This article is by Clint Watson, former art gallery owner/director/salesperson and founder of FineArtViews. You should follow Clint on Twitter here.
Did you know that accessing the Internet via mobile devices is the fastest growing part of the growth of the web today?
The Mobile Web is Exploding
The iPhone truly did change everything. With its amazing screen, ease of use, and great web browser, it changed accessing the mobile internet from an exercise in frustration to a manageable and, often enjoyable, reality. While Apple's iPhone blazed the trail through the mobile wilderness, competitors including Google's Android and Microsoft's Windows Phone are now following that trail and, in the case of Android, actually overtaking the iPhone. I see it every day as people I know increasingly use or purchase a smartphone...including the most computer illiterate person I know. And he not only has a smartphone, he actually uses it. I had never received an email from my friend that his assistant didn't type and send for him...until he got an iPhone. Like I said, the iPhone changed everything.
What does the Mobile Web Mean for Artist Websites?
Respected art blog, The Crafted Webmaster explored this topic not long ago with the article Art Marketing: Why Is 5% a Big Deal?- The Continuing Rise of the Mobile Web and later, in a somewhat related article titled The Decline of the Old School Website. 
Your art website should be mobile friendly. Here's why: Let's take myself as an example. I love finding and purchasing great art and, increasingly, I find myself looking at art on a mobile device like my iPod Touch (which is essentially an iPhone without the "Phone"). I am actually more engaged in looking at art on a mobile device because mobile devices are inherently consumption devices, while desktop computers are production devices.
In essence, when I want to write an article, develop software, or do accounting, I go to my desktop computer. When I want to read, view/purchase art, play games or listen to music, I grab my iPod. Many of your customers probably are the same way.
Mobile Art Websites: Best Practices
Granted, these "best practices" are based on what I would like to see, and on what I've observed by visiting countless well-designed mobile sites and apps. Here's what I find myself wanting each time I, personally, look to purchase or view art on a mobile device:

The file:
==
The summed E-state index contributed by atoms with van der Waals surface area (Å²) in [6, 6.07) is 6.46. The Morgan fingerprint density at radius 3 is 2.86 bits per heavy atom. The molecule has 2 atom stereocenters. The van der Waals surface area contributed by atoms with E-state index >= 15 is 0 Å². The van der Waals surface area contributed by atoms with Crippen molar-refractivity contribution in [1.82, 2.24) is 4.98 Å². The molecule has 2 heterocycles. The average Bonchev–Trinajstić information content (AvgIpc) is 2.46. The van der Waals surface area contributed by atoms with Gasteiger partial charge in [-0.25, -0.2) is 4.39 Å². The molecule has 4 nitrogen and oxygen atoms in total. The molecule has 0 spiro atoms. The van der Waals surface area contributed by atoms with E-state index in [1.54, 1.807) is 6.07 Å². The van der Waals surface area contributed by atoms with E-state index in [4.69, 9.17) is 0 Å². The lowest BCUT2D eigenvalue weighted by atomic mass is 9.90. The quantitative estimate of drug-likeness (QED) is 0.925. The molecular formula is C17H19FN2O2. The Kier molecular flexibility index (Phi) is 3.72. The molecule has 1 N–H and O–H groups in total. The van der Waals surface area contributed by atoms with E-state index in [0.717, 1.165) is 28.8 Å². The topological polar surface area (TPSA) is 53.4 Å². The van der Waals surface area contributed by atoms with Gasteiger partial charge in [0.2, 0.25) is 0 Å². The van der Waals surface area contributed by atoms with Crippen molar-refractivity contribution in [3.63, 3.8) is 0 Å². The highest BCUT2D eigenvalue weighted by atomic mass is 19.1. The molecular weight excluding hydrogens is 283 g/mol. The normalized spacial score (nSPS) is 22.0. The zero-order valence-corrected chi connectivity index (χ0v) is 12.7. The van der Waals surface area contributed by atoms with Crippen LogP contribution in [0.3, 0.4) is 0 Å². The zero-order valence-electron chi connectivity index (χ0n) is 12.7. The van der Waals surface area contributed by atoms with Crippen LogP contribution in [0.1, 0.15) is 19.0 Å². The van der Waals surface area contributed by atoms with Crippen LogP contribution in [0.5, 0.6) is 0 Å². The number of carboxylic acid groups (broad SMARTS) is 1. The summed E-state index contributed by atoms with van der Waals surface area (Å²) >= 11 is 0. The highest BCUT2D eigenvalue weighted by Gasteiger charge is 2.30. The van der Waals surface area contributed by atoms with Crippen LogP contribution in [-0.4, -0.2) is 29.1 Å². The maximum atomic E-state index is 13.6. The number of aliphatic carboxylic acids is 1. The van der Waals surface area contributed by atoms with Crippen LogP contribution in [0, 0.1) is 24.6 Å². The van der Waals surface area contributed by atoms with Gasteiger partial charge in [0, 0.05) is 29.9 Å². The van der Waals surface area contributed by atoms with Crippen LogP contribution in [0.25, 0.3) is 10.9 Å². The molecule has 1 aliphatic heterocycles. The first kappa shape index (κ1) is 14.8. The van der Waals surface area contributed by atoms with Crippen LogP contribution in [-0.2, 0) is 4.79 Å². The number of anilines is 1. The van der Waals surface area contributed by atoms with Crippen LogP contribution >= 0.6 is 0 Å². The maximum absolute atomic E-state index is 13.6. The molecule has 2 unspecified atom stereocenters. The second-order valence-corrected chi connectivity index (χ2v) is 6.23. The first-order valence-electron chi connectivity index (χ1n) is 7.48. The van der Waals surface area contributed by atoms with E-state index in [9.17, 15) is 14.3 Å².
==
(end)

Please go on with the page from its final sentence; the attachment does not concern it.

1. The process of viewing the art should be delightful.
2. The images of the art to be as large as the screen reasonably allows.
3. Don't make visitors do a lot of "pinching and zooming."
(I'm often using only one hand...usually drinking wine with the other :-)
4. The "feel" of the website should be reasonably "mobile native".
5. It works better if the layout and design are simplified greatly from a full website.
6. The text should be sized appropriately for a small mobile screen ... so we can read it.
7. Navigation should be simple and visitors should be able to click navigational links without having to zoom.
I find myself having less and less patience for hard-to-use websites when on a tiny screen. I suspect many mobile device users are the same.
Be Mobile Ready the Simple Way
Fortunately, if your artist website is provided by FASO, you are, as usual, positioned ahead of the trend.
The image to the left shows the art portfolio page of a standard out-of-the-box FASO site as it appears automatically when visited by a person using an iPhone.
Remember above where The Crafted Webmaster cautions artists against having "old school" websites? FASO art websites are not only definitely NOT "old school", but are about as cutting edge as an artist can get.  In fact, that's how we've been all along: when many artists were paying their webmasters to add artwork to their websites, we were empowering artists to manage their own websites. That is a tradition we've continued for the past decade. A few recent examples include Facebook integration, email newsletter integration, integrated blogs (which we've had since 2006), SEO-friendly designs, and now...mobile ready sites. We pride ourselves in continually adding and doing our best to simplify and integrate technologies that are useful for our artists while avoiding (and helping artists avoid), if possible, wasting time with hype.
So if you're already a FASO customer: good news, you're ready for the coming mobile web explosion (we do advise though, if you haven't already, that you upgrade to one of our enhanced templates - it only take a couple of clicks and does not incur any additional charges).